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The government wants everyone to get their 5 A*-C grades (the benchmark) and be as employable as possible as a result. And over the past couple of decades, the percentage doing so has skyrocketed - not because people are getting more intelligent or are being taught better, but because exams have been getting easier and easier. I once saw a Foundation tier maths question which listed several integers and asked the candidate to pick an even number. This is GCSE, for crying out loud. This is what 16 year olds are meant to be doing, according to our education system. I don't care if it's the Foundation paper, this is ridiculous - people can achieve a C grade by answering such questions.
And what's going to happen if this continues? Well, for a start, employers and universities, some of which are swamped with applicants (I speak as a recent Cambridge applicant) are going to start raising the bar more and more - no longer will 5 A*-C grades suffice, it'll be 6, then 7, etc. and then all those extra GCSEs people have because they were made easier will be devalued. With propsals of an A** grade for GCSE and an A* grade for A-levels (God forbid), this doesn't look like it's going to end any time soon. In 5 years time, what good will the A** grade have done when it's worth the same as an A* currently is?
Some universities now ask for individual module marks in A and AS-levels, as well as asking for good grades in their own tests, such as STEP, BMAT etc. Even with a personal statement, a list of grades and perhaps even an interview, they still have a hell of a hard time deciding who to accept.
It's not just the government's fault either - I blame many of the schools that discourage people from taking subjects like maths, sciences and languages because they're seen as difficult subjects and will be detrimental to their position in the league tables, which are now just one big joke. Vocational GCSEs are sometimes worth up to 4 times as much as a normal GCSE. Is Cake Decorating really 4 times as important as Physics?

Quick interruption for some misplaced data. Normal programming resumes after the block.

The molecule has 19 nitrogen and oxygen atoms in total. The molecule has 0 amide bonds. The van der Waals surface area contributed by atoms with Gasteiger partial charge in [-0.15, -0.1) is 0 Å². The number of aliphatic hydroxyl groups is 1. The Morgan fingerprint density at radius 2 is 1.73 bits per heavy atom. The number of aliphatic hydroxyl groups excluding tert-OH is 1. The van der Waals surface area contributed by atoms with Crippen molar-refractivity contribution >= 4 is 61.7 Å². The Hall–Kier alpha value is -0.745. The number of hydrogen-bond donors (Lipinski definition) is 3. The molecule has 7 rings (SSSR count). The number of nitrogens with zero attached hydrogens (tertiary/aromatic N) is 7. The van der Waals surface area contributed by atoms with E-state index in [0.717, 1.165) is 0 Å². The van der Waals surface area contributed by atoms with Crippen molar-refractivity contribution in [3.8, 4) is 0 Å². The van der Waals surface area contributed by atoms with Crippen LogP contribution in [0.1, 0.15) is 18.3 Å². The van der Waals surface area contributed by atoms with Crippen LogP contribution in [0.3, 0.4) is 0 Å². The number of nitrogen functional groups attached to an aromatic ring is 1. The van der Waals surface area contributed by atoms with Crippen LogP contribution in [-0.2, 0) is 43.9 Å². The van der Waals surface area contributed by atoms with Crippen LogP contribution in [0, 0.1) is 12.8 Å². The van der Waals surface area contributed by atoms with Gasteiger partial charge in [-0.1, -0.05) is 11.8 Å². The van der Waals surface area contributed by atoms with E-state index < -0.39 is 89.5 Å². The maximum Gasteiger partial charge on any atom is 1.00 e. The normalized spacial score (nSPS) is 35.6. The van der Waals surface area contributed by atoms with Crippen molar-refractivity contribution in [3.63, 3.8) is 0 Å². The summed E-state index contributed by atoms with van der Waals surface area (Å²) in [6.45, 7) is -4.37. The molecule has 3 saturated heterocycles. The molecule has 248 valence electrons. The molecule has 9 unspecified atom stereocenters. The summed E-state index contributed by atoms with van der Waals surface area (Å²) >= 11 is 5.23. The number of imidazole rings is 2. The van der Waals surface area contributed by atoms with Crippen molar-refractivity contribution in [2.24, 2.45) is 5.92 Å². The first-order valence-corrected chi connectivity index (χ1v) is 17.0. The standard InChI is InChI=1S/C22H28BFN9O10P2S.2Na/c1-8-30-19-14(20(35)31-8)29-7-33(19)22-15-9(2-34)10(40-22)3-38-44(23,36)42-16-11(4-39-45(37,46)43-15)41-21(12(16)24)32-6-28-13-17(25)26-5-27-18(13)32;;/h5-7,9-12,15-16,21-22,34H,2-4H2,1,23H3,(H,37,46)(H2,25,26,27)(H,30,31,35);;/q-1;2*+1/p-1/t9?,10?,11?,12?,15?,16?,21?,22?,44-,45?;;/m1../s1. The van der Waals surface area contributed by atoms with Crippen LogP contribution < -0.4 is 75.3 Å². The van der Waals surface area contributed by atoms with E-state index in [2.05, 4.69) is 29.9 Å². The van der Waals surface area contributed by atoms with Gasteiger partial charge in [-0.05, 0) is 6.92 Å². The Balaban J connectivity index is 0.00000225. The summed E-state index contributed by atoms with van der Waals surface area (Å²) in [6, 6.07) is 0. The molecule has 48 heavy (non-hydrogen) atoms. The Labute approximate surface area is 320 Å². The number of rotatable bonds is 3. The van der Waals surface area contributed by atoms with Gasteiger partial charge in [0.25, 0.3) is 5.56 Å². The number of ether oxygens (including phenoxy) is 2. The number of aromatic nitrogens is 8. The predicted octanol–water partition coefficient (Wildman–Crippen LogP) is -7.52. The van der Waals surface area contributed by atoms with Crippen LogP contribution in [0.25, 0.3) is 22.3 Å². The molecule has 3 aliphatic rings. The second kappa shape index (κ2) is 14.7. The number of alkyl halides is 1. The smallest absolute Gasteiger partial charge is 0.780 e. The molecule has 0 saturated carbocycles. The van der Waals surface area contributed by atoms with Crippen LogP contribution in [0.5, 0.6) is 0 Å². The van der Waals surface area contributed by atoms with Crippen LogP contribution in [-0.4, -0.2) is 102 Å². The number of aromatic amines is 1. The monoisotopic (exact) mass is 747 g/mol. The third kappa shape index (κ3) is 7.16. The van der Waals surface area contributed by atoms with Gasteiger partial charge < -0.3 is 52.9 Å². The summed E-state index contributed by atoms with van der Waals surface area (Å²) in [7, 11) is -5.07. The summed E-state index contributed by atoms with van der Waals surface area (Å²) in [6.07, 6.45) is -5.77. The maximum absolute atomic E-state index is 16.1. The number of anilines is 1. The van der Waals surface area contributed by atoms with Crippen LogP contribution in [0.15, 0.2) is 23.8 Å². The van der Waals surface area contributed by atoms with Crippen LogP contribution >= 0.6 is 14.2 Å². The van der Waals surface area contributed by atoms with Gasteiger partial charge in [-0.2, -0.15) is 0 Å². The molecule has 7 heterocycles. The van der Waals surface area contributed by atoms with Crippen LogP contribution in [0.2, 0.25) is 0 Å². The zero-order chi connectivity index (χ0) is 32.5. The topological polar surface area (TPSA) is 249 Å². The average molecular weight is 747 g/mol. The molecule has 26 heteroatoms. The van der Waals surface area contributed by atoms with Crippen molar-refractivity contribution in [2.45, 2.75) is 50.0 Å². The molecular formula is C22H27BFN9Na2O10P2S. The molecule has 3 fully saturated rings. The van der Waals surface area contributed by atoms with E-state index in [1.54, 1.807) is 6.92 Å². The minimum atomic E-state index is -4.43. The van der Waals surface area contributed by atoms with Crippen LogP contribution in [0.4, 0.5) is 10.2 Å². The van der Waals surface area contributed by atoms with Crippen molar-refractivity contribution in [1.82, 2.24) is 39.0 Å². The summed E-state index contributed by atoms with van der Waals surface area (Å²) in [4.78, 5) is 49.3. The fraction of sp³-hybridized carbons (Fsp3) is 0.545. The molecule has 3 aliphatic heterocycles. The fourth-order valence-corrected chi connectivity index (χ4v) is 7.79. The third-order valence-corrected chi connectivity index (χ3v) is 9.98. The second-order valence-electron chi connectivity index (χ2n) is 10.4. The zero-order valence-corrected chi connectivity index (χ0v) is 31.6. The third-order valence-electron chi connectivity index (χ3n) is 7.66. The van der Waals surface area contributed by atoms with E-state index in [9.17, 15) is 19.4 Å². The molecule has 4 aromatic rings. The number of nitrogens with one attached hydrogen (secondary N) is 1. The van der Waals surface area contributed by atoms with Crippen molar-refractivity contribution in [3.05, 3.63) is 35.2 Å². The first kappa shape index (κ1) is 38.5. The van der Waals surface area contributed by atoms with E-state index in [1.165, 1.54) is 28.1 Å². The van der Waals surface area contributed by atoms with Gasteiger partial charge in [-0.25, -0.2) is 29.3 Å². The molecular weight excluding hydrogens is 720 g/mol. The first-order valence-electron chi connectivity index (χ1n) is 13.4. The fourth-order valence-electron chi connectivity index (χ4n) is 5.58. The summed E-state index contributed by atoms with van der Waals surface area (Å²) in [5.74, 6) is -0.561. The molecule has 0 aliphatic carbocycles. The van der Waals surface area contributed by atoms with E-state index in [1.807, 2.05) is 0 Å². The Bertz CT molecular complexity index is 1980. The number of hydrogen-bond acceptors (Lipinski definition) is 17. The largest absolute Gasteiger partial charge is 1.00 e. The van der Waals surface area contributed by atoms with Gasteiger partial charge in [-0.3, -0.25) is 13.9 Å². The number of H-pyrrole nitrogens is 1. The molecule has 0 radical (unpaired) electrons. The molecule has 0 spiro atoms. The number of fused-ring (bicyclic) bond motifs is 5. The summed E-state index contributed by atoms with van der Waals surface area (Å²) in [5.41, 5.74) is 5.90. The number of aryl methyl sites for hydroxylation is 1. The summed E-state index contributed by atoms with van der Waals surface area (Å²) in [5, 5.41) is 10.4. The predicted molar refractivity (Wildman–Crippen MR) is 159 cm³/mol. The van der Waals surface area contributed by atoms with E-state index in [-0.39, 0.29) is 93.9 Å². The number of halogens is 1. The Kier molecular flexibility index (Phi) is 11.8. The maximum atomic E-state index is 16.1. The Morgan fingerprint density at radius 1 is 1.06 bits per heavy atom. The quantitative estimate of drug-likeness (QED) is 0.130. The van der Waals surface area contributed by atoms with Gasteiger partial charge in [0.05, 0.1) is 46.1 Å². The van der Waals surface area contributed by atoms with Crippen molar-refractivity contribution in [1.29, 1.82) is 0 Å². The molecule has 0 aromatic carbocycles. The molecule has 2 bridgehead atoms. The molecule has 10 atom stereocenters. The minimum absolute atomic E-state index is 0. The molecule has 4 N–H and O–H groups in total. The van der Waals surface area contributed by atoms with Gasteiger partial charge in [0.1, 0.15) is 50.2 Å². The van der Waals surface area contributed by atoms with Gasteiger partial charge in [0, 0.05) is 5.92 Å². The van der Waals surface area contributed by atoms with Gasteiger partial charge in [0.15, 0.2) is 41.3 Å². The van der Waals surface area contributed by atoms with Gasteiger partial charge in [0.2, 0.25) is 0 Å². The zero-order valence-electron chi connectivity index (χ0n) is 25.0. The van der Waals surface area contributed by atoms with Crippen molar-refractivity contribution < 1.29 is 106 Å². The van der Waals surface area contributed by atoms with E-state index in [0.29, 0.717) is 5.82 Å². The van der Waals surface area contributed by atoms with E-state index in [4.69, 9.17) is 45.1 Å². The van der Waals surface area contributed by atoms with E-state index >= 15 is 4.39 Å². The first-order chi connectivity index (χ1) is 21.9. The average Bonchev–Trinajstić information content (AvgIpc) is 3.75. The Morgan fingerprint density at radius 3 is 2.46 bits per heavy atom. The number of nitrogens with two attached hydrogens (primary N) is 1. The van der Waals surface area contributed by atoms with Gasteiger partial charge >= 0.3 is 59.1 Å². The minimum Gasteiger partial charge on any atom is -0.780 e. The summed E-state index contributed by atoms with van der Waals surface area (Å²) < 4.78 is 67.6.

What's just as bad is the fact that iGCSEs (International GCSE, an extension of the GCSE syllabus, and arguably much more difficult), which some schools are changing to in response to the slipping standards of GCSEs, are not currently recognised. A school can be one of the best in the country and have 0 points in the league tables just because they're shunning GCSE and doing something more substantial. As a result, the uptake of iGCSEs (and other such alternative qualifications) has partly been hindered by school boards anxious about the tables.
The goal of the GCSE was to provide people with a good, compulsory minimum level of knowledge and understanding before they leave school, whilst providing a good "stepping-stone" for those who want to continue their studies. It now does neither. People being taught just the standard syllabus are left nowhere near as knowledgeable as they should be, and it seems that other than in the few places that teach well beyond the syllabus, gifted children are not given the means to flourish, or even be recognised as gifted. How many more modern-day Newtons are we going to waste before our education system is fixed?
American computer engineer Laszlo Kish at Texas A&M University in College Station claims to have done just that. He says the thermal properties of a simple wire can be exploited to create a secure communications channel, one that outperforms quantum cryptography keys."